Marker Logo HMdb.org THE HISTORICAL
MARKER DATABASE
“Bite-Size Bits of Local, National, and Global History”
“Bite-Size Bits of Local, National, and Global History”
Monarch in Cascade County, Montana — The American West (Mountains)
 

The Ace in the Hole

 
 
The Ace in the Hole Marker image. Click for full size.
By Cosmos Mariner, August 10, 2015
1. The Ace in the Hole Marker
Inscription. Montana may seem a long way from international events, yet it was once in the forefront of a confrontation between the United States and Soviet Union. In October 1962, American President John F. Kennedy and Soviet Premier Nikita Khrushchev stood toe-to-toe over the issue of Soviet missiles based on launch pads in Cuba. Kennedy insisted they be removed, while Khrushchev and Cuban Dictator Fidel Castro vowed they would stay. For thirteen days the world teetered on the edge of a war between the two superpowers but President Kennedy had an “Ace in the Hole” - the new Minuteman I missiles, which stood ready in underground launch facilities in Montana. The missiles were part of the Air Force’s recently-activated 341st Strategic Missile Wing, headquartered at nearby Malmstrom Air Force Base. The first missile, at the Alpha-06 launch facility, went on-line during the crisis and provided a significant deterrent to Khrushchev’s plans. The Alpha-06 launch facility, and many others like it, is still operational today and continues to protect the United States under the watch of the men and women of the 341st Space Wing at Malmstrom Air Force Base.
 
Location. 47° 4.866′ N, 110° 49.496′ W. Marker is in Monarch, Montana, in Cascade County. Marker is on U.S.
The Ace in the Hole Marker (<i>wide view from highway pull-out</i>) image. Click for full size.
By Cosmos Mariner, August 10, 2015
2. The Ace in the Hole Marker (wide view from highway pull-out)
89 1.2 miles south of Missoula Avenue / Hughesville Road, on the right when traveling south. Touch for map. Marker is located in a pull-out on the west side of the highway. Marker is in this post office area: Monarch MT 59463, United States of America.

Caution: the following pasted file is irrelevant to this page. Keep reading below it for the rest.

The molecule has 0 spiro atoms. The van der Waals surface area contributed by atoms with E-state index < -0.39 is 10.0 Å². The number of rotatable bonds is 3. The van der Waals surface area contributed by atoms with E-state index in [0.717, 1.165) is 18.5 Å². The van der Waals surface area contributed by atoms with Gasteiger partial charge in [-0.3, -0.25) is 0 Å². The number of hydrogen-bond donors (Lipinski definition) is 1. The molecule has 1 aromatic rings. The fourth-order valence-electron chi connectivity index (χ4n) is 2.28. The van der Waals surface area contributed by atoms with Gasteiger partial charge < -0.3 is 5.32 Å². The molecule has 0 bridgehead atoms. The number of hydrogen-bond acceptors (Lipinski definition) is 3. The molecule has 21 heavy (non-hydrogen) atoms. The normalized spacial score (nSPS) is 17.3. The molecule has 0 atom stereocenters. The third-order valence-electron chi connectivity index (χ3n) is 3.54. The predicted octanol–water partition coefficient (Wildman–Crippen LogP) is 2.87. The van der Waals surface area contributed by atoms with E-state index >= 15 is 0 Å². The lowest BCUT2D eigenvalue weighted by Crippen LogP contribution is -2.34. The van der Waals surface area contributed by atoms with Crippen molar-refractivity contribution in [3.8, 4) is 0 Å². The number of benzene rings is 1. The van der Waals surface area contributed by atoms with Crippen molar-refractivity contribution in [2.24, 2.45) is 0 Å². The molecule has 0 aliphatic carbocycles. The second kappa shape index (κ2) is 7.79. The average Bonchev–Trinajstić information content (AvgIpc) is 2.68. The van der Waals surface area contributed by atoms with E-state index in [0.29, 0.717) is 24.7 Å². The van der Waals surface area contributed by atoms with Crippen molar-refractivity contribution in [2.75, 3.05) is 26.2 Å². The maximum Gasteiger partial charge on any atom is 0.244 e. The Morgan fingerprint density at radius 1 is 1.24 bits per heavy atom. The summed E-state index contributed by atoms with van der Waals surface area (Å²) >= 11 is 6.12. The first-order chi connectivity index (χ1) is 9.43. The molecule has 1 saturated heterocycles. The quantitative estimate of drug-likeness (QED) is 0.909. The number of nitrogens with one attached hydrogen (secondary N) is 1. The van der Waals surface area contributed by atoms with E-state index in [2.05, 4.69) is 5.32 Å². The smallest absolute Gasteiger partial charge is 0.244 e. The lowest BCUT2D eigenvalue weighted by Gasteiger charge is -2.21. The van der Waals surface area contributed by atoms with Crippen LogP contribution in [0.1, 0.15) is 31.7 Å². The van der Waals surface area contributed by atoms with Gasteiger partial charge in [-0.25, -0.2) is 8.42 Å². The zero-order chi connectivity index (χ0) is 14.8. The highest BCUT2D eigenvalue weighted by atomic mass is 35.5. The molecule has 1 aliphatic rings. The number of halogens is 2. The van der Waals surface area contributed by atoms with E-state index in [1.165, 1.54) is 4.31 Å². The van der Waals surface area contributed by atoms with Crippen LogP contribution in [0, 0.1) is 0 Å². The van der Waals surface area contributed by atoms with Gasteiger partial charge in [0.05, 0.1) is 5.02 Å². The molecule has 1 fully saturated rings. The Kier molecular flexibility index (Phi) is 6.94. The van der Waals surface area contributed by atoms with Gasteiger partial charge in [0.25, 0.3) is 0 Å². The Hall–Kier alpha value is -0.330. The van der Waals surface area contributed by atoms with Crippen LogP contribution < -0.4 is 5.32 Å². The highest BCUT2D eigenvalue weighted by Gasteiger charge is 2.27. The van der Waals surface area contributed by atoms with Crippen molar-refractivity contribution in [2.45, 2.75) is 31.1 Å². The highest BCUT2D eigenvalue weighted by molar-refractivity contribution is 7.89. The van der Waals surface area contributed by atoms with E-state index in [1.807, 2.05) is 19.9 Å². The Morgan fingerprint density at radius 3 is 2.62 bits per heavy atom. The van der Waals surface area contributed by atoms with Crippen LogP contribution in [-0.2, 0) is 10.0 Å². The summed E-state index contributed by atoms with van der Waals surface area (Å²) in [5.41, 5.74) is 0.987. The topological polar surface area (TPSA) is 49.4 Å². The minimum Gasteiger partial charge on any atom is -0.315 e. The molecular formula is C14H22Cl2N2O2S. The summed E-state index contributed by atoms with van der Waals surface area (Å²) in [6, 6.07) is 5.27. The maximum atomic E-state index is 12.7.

Other nearby markers. At least 3 other markers are within 11 miles of this marker, measured as the crow flies. Steamboats, Bull Whackers, and Fish Trains (approx. 10.3 miles away); Neihart Mining District's Heyday (approx. 11.1 miles away); The Mining Legacy (approx. 11.1 miles away).
 
More about this marker. This is a large painted wooden "billboard-style" marker, hanging from a heavy-duty wooden frame.
 
Also see . . .
1. Cuban Missile Crisis. During the Cuban Missile Crisis, leaders of the U.S. and the Soviet Union engaged in a tense, 13-day political and military standoff in October 1962 over the installation of nuclear-armed Soviet missiles on Cuba, just 90 miles from U.S. shores. Both the Americans and Soviets were sobered by the Cuban Missile Crisis. The following year, a direct “hot line” communication link was installed between Washington and Moscow to help defuse similar situations. The Cold War was far from over, though. In fact, another legacy of the crisis was that it convinced the Soviets to increase their investment in an arsenal of intercontinental ballistic missiles capable of reaching the U.S. from Soviet territory. (Submitted on December 26, 2018, by Cosmos Mariner of Cape Canaveral, Florida.) 

2. Minuteman Wing I - Malmstrom Air Force Base. With the Cold War quickly picking up speed, December 23, 1959 marked the date when the Air Force Ballistic Missile Committee announced their approval of the selection of Malmstrom AFB to host the first Minuteman Intercontinental Ballistic Missile Base. Five short months later the Minuteman I missiles assigned to the nation's first Minuteman ICBM missile wing would factor into becoming a major role in the Cuban Missile Crisis. October 26, 1962 marked the date when the 10th Strategic Missile Squadron Launch Facility Alpha-06 went on what is called "strategic alert" due to the discovery that the Soviet Union had been placing nuclear missiles in Cuba. Over the next four days, the 341st Strategic Missile Wing placed four more Minuteman I missiles on alert. After an intense and nerve wracking 13 days, the Soviets opted to remove their missiles from Cuba. There have been statements made that President John F Kennedy stated that the Soviets backed down because they knew that he had an "Ace In The Hole," referring directly to the Minuteman I missiles that were deployed and placed on strategic alert with the 10th Strategic Missile Squadron at Malmstrom Air Force Base. (Submitted on December 26, 2018, by Cosmos Mariner of Cape Canaveral, Florida.) 
 
Categories. Air & SpaceMilitaryNotable EventsWar, Cold
 
 
Credits. This page was last revised on December 27, 2018. This page originally submitted on December 24, 2018, by Cosmos Mariner of Cape Canaveral, Florida. This page has been viewed 32 times since then and 5 times this year. Photos:   1, 2. submitted on December 26, 2018, by Cosmos Mariner of Cape Canaveral, Florida. • Andrew Ruppenstein was the editor who published this page.
Paid Advertisement We are suspending Amazon.com advertising until they remove an ad for a certain book from circulation. A word in the book’s title has given rise to number of complaints. The word is inappropriate in school classroom settings.